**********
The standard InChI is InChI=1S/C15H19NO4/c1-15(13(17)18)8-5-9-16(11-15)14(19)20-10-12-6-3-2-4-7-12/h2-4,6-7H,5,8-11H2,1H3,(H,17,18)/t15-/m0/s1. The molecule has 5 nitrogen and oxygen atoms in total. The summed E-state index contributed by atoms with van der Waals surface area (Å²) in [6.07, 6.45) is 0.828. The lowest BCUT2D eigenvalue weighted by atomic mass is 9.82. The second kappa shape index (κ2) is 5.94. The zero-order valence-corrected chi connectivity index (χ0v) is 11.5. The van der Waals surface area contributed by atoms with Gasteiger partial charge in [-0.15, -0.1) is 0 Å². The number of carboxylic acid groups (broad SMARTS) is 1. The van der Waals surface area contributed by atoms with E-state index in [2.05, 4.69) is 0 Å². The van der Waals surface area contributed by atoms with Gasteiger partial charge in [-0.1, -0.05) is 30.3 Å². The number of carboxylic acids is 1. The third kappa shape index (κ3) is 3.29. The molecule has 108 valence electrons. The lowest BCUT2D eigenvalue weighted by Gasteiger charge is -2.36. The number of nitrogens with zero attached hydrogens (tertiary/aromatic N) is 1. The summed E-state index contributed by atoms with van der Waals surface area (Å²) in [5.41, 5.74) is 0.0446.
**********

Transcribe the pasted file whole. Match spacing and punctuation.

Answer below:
The standard InChI is InChI=1S/C15H19NO4/c1-15(13(17)18)8-5-9-16(11-15)14(19)20-10-12-6-3-2-4-7-12/h2-4,6-7H,5,8-11H2,1H3,(H,17,18)/t15-/m0/s1. The molecule has 5 nitrogen and oxygen atoms in total. The summed E-state index contributed by atoms with van der Waals surface area (Å²) in [6.07, 6.45) is 0.828. The lowest BCUT2D eigenvalue weighted by atomic mass is 9.82. The second kappa shape index (κ2) is 5.94. The zero-order valence-corrected chi connectivity index (χ0v) is 11.5. The van der Waals surface area contributed by atoms with Gasteiger partial charge in [-0.15, -0.1) is 0 Å². The number of carboxylic acid groups (broad SMARTS) is 1. The van der Waals surface area contributed by atoms with E-state index in [2.05, 4.69) is 0 Å². The van der Waals surface area contributed by atoms with Gasteiger partial charge in [-0.1, -0.05) is 30.3 Å². The number of carboxylic acids is 1. The third kappa shape index (κ3) is 3.29. The molecule has 108 valence electrons. The lowest BCUT2D eigenvalue weighted by Gasteiger charge is -2.36. The number of nitrogens with zero attached hydrogens (tertiary/aromatic N) is 1. The summed E-state index contributed by atoms with van der Waals surface area (Å²) in [5.41, 5.74) is 0.0446.